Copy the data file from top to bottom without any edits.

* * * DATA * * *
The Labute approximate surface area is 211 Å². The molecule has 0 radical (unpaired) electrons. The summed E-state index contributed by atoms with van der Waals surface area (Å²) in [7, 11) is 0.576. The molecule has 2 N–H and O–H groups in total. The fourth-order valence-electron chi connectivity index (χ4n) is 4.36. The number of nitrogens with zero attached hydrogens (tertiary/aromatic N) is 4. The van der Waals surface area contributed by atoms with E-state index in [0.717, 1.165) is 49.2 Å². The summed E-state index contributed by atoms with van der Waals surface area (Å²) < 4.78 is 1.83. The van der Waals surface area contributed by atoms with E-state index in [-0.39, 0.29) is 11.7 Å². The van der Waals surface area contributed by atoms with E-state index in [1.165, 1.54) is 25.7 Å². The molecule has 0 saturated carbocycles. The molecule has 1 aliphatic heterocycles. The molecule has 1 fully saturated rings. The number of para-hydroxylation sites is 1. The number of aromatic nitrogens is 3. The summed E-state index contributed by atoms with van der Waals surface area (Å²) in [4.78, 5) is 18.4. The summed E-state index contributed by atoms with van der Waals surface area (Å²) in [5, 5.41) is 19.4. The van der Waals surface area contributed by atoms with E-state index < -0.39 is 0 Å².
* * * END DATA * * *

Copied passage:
The Labute approximate surface area is 211 Å². The molecule has 0 radical (unpaired) electrons. The summed E-state index contributed by atoms with van der Waals surface area (Å²) in [7, 11) is 0.576. The molecule has 2 N–H and O–H groups in total. The fourth-order valence-electron chi connectivity index (χ4n) is 4.36. The number of nitrogens with zero attached hydrogens (tertiary/aromatic N) is 4. The van der Waals surface area contributed by atoms with E-state index in [0.717, 1.165) is 49.2 Å². The summed E-state index contributed by atoms with van der Waals surface area (Å²) < 4.78 is 1.83. The van der Waals surface area contributed by atoms with E-state index in [-0.39, 0.29) is 11.7 Å². The van der Waals surface area contributed by atoms with E-state index in [1.165, 1.54) is 25.7 Å². The molecule has 0 saturated carbocycles. The molecule has 1 aliphatic heterocycles. The molecule has 1 fully saturated rings. The number of para-hydroxylation sites is 1. The number of aromatic nitrogens is 3. The summed E-state index contributed by atoms with van der Waals surface area (Å²) in [4.78, 5) is 18.4. The summed E-state index contributed by atoms with van der Waals surface area (Å²) in [5, 5.41) is 19.4. The van der Waals surface area contributed by atoms with E-state index < -0.39 is 0 Å².